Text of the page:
It is not sufficient for us in the West to support or condemn parties to the conflict. We are also involved and must make our own attitudes our prime responsibility… Crusading is not a lost medieval tradition: it has survived in different forms in both Europe and the United States and we must accept that our own views are blinkered and prejudiced. The prophets of Israel, the parents of all three faiths, proclaimed the necessity of creating a new heart and a new soul, which was far more important than external conformity. So too today. External political solutions are not enough. All three of the participants in the struggle must create a different attitude, a new heart and spirit. In the Christian West we must try to make the painful migration from our old aggressions and embark on the long journey towards a new understanding and a new self.10
Overcoming this stumbling block requires acknowledgement of the West’s debt to the Orient and to Islam, and reaching the realization that Islam in fact is central and not extrinsic to Western civilization. In his speech to the Muslim world, U.S President Barack Obama mentioned Europe and America’s debt to Islam:
As a student of history, I also know civilization’s debt to Islam. It was Islam — at places like Al-Azhar University — that carried the light of learning through so many centuries, paving the way for Europe’s Renaissance and Enlightenment. It was innovation in Muslim communities that developed the order of algebra; our magnetic compass and tools of navigation; our mastery of pens and printing; our understanding of how disease spreads and how it can be healed. And throughout history, Islam has demonstrated through words and deeds the possibilities of religious tolerance and racial equality.
I know, too, that Islam has always been a part of America’s story. The first nation to recognize my country was Morocco. In signing the Treaty of Tripoli in 1796, our second President John Adams wrote, ‘The United States has in itself no character of enmity against the laws, religion or tranquility of Muslims.’ And since our founding, American Muslims have enriched the United States.11
The West needs to reinterpret history and do away with the narrow, parochial understanding of an exclusively ‘Western’ individualism that its history celebrates. It needs to acknowledge the debt, for only through that will mankind be able to seek the common thread buried beneath the morass of clash and conflict. Effort needs to be made to create the realization in the Western mind, of the historically attested fact that “The Western heritage is not simply Judaeo-Christian, but rather Judaeo-Christian-Islamic. Islam belongs to the same Abrahamic family of religions as Judaism and Christianity, and modern Western civilization has inherited a large part of Islamic intellectual and scientific culture.”12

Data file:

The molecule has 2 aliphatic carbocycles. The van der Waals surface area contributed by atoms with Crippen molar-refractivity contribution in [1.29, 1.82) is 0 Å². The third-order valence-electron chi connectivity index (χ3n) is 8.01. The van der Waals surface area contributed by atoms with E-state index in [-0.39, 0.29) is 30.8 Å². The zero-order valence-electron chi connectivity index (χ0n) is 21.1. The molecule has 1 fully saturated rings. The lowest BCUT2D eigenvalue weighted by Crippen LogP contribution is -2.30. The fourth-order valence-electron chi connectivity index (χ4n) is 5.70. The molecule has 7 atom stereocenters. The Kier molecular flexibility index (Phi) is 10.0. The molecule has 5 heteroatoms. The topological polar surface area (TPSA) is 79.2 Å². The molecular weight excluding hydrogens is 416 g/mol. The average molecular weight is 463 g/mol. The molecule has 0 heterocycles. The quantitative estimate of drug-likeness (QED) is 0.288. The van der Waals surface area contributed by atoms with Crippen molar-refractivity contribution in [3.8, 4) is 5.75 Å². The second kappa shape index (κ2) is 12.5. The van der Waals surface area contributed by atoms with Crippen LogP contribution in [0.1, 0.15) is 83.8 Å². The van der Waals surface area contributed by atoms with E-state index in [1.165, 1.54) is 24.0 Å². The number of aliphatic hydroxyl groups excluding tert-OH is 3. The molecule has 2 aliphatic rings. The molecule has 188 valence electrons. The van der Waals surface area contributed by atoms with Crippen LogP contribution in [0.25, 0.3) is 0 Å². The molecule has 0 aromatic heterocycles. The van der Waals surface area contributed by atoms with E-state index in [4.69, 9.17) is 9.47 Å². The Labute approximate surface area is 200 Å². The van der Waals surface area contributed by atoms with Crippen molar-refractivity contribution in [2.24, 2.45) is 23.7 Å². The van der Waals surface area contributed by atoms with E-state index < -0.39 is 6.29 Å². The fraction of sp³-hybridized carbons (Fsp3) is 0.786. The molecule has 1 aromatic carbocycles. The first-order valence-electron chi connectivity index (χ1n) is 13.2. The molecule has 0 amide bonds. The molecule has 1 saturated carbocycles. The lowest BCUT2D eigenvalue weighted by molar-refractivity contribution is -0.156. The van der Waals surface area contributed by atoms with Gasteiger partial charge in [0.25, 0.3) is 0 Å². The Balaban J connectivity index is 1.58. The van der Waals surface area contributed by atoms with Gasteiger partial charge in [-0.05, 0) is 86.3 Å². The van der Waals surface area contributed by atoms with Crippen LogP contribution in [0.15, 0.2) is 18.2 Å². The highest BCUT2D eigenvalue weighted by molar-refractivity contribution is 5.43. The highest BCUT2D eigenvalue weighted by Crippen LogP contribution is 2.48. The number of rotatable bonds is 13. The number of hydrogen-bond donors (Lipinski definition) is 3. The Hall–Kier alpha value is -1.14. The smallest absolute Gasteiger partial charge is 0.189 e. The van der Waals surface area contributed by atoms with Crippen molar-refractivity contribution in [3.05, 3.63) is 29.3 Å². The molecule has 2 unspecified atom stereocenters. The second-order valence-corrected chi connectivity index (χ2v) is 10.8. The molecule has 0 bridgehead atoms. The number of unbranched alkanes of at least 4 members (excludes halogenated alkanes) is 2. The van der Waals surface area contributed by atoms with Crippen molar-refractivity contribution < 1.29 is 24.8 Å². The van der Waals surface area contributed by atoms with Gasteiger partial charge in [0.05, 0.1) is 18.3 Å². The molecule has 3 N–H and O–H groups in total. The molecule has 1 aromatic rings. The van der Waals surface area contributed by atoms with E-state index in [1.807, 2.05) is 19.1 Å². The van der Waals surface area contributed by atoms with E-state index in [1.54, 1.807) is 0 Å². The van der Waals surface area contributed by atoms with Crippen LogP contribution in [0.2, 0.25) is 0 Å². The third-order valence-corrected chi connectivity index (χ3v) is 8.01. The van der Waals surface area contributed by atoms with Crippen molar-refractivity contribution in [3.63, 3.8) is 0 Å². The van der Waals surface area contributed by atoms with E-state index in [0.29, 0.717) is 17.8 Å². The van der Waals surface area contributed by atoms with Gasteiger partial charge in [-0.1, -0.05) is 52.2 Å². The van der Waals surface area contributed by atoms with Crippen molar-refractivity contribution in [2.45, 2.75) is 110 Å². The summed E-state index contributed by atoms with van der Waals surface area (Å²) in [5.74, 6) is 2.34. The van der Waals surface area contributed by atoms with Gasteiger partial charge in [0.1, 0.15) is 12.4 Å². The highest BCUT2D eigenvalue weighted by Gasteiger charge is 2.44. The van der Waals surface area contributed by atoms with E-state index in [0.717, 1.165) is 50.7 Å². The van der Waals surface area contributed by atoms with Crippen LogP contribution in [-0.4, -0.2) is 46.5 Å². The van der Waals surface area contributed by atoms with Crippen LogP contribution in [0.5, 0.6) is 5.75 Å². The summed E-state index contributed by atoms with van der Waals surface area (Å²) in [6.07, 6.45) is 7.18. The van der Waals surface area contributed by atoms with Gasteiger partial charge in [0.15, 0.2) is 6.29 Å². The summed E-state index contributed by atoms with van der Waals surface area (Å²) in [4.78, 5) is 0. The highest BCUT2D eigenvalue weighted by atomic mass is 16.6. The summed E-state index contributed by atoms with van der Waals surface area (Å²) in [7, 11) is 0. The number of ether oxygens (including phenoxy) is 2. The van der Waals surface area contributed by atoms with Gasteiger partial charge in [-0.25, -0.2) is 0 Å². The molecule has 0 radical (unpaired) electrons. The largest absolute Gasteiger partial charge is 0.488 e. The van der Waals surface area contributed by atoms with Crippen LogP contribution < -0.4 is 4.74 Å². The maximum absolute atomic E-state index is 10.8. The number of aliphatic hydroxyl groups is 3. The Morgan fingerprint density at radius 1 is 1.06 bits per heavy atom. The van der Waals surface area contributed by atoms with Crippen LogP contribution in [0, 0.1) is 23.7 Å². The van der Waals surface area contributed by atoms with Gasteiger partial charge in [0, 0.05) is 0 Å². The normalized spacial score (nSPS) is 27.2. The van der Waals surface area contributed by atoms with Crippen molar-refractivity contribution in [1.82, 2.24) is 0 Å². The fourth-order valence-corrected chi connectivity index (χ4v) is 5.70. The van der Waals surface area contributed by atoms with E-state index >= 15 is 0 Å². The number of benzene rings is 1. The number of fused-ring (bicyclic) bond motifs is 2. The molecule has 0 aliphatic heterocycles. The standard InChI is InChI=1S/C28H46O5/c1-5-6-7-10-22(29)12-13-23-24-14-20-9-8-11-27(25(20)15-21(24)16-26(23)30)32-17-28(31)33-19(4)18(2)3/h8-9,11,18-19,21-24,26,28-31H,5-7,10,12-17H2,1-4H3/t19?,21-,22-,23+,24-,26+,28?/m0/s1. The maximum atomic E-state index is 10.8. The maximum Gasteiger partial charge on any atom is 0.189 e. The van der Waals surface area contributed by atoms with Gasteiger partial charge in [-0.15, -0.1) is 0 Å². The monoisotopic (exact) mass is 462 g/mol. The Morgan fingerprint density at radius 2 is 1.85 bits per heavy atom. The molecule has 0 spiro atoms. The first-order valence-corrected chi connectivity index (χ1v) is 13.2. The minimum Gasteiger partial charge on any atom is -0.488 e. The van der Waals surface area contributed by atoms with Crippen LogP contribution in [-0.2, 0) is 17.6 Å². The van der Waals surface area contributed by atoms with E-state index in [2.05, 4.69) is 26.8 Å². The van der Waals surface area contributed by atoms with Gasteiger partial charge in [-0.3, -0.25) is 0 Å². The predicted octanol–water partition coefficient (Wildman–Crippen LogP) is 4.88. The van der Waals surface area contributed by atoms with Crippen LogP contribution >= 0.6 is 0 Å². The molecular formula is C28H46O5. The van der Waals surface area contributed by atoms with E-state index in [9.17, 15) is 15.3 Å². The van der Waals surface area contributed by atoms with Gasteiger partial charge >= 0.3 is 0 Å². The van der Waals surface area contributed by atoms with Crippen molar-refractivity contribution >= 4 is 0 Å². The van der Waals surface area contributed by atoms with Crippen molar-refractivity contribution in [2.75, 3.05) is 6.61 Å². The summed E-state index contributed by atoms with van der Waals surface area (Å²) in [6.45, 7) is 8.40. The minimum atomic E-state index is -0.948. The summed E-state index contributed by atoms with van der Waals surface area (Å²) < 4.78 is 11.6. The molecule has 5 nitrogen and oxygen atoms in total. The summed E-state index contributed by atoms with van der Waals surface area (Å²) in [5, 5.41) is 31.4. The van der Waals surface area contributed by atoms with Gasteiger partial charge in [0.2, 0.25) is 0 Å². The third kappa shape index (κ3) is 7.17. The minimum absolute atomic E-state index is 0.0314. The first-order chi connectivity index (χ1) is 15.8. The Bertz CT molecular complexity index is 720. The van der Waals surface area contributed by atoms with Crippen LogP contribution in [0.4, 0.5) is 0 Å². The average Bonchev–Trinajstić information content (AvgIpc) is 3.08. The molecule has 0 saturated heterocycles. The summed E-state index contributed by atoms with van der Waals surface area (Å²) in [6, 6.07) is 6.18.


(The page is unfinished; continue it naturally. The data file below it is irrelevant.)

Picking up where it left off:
The task ahead is to overcome the stumbling blocs in order to acquire a balanced world view, through which to strive to reach a middle ground on the basis of a system of sharing, exchange and intercultural communication between civilizations on an egalitarian basis. At the heart of the process is the understanding that we may be different, but we also share our humanity, and must make the most of this shared, indissoluble bond.
This does not mean, however, that personal identities ought to be diluted, distinctions erased, barriers eliminated. That is neither practical nor advisable. What is needed is a delicate balance between civilizational (inclusive of religion, culture and all other identities short of singular humanness) and human identity. Edward Said reiterated the same concept when asked what commonalities can unite the human race:
There are already commonalities that need to be recognized. I do not, however, suggest that differences should be eliminated. Things cannot be flattened out and homogenized. However, the other extreme is that everything is clashing. I think that is a prescription for war, and Huntington says that. The other alternative is coexistence with the preservation of difference. We have to respect and live with our differences. I do not suggest a unified, simplified, reduced culture, but the preservation of differences while learning to coexist in peace.2
The potential and promise of Islam in fostering the ‘fraternity’ or the ‘alliance’ between civilizations is immense, as in fact, Islam has achieved this tremendous undertaking at several high points in its history. Spain under Muslims is an ideal worth emulating. Malaysian Professor Osman Bakar states,